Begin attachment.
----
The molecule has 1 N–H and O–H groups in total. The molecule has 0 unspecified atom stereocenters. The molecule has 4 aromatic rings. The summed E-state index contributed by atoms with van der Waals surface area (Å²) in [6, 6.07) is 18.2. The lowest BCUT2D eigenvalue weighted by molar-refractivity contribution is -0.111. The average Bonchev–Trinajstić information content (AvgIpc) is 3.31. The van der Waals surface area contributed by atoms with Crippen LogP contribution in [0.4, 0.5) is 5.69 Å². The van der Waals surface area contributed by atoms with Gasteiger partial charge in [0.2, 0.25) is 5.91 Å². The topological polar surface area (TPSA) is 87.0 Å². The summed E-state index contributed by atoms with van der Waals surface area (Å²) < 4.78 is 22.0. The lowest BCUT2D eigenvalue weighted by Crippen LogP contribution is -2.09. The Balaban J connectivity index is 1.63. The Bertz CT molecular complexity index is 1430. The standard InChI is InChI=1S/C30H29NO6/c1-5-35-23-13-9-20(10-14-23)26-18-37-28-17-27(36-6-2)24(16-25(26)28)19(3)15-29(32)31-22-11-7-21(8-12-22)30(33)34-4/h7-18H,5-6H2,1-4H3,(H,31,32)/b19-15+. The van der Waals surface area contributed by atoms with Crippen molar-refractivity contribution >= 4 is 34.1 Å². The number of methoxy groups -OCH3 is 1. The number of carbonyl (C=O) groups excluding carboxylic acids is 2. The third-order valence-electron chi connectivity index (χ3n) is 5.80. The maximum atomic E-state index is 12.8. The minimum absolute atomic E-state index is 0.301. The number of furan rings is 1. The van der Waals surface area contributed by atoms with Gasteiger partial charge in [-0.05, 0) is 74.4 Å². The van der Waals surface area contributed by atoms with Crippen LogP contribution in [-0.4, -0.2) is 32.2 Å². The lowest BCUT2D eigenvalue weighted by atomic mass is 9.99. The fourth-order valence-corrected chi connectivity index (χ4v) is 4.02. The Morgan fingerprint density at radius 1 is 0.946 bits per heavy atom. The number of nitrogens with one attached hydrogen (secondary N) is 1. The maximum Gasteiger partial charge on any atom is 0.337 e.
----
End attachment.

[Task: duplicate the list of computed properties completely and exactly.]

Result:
The molecule has 1 N–H and O–H groups in total. The molecule has 0 unspecified atom stereocenters. The molecule has 4 aromatic rings. The summed E-state index contributed by atoms with van der Waals surface area (Å²) in [6, 6.07) is 18.2. The lowest BCUT2D eigenvalue weighted by molar-refractivity contribution is -0.111. The average Bonchev–Trinajstić information content (AvgIpc) is 3.31. The van der Waals surface area contributed by atoms with Crippen LogP contribution in [0.4, 0.5) is 5.69 Å². The van der Waals surface area contributed by atoms with Gasteiger partial charge in [0.2, 0.25) is 5.91 Å². The topological polar surface area (TPSA) is 87.0 Å². The summed E-state index contributed by atoms with van der Waals surface area (Å²) < 4.78 is 22.0. The lowest BCUT2D eigenvalue weighted by Crippen LogP contribution is -2.09. The Balaban J connectivity index is 1.63. The Bertz CT molecular complexity index is 1430. The standard InChI is InChI=1S/C30H29NO6/c1-5-35-23-13-9-20(10-14-23)26-18-37-28-17-27(36-6-2)24(16-25(26)28)19(3)15-29(32)31-22-11-7-21(8-12-22)30(33)34-4/h7-18H,5-6H2,1-4H3,(H,31,32)/b19-15+. The van der Waals surface area contributed by atoms with Crippen molar-refractivity contribution >= 4 is 34.1 Å². The number of methoxy groups -OCH3 is 1. The number of carbonyl (C=O) groups excluding carboxylic acids is 2. The third-order valence-electron chi connectivity index (χ3n) is 5.80. The maximum atomic E-state index is 12.8. The minimum absolute atomic E-state index is 0.301. The number of furan rings is 1. The van der Waals surface area contributed by atoms with Gasteiger partial charge in [-0.05, 0) is 74.4 Å². The van der Waals surface area contributed by atoms with Crippen LogP contribution in [-0.4, -0.2) is 32.2 Å². The lowest BCUT2D eigenvalue weighted by atomic mass is 9.99. The fourth-order valence-corrected chi connectivity index (χ4v) is 4.02. The Morgan fingerprint density at radius 1 is 0.946 bits per heavy atom. The number of nitrogens with one attached hydrogen (secondary N) is 1. The maximum Gasteiger partial charge on any atom is 0.337 e.